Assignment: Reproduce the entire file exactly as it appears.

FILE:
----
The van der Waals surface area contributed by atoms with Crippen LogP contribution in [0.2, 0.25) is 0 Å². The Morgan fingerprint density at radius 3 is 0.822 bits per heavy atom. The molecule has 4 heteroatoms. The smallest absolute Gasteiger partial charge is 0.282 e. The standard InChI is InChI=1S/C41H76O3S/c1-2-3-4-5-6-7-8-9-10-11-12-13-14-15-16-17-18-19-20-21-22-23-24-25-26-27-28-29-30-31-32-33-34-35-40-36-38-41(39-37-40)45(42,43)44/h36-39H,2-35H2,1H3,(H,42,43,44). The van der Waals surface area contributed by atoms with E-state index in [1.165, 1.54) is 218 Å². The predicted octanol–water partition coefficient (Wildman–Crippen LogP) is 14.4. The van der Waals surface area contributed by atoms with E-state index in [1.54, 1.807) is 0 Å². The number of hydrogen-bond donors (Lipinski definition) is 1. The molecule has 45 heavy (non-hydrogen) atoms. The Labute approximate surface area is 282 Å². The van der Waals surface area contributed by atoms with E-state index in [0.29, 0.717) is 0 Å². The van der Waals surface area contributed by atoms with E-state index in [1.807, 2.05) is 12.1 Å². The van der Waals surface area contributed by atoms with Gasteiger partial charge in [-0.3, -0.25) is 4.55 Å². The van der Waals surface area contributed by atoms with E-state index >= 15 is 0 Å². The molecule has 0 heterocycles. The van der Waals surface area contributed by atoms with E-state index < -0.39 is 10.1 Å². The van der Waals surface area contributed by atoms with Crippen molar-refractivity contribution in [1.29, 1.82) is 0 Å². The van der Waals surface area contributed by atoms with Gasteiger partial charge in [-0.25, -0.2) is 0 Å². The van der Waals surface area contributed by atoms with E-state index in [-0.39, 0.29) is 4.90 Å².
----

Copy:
The van der Waals surface area contributed by atoms with Crippen LogP contribution in [0.2, 0.25) is 0 Å². The Morgan fingerprint density at radius 3 is 0.822 bits per heavy atom. The molecule has 4 heteroatoms. The smallest absolute Gasteiger partial charge is 0.282 e. The standard InChI is InChI=1S/C41H76O3S/c1-2-3-4-5-6-7-8-9-10-11-12-13-14-15-16-17-18-19-20-21-22-23-24-25-26-27-28-29-30-31-32-33-34-35-40-36-38-41(39-37-40)45(42,43)44/h36-39H,2-35H2,1H3,(H,42,43,44). The van der Waals surface area contributed by atoms with E-state index in [1.165, 1.54) is 218 Å². The predicted octanol–water partition coefficient (Wildman–Crippen LogP) is 14.4. The van der Waals surface area contributed by atoms with E-state index in [1.54, 1.807) is 0 Å². The number of hydrogen-bond donors (Lipinski definition) is 1. The molecule has 45 heavy (non-hydrogen) atoms. The Labute approximate surface area is 282 Å². The van der Waals surface area contributed by atoms with E-state index in [0.29, 0.717) is 0 Å². The van der Waals surface area contributed by atoms with E-state index in [1.807, 2.05) is 12.1 Å². The van der Waals surface area contributed by atoms with Gasteiger partial charge in [-0.3, -0.25) is 4.55 Å². The van der Waals surface area contributed by atoms with E-state index >= 15 is 0 Å². The molecule has 0 heterocycles. The van der Waals surface area contributed by atoms with E-state index < -0.39 is 10.1 Å². The van der Waals surface area contributed by atoms with Crippen molar-refractivity contribution in [1.29, 1.82) is 0 Å². The van der Waals surface area contributed by atoms with Gasteiger partial charge in [-0.25, -0.2) is 0 Å². The van der Waals surface area contributed by atoms with E-state index in [-0.39, 0.29) is 4.90 Å².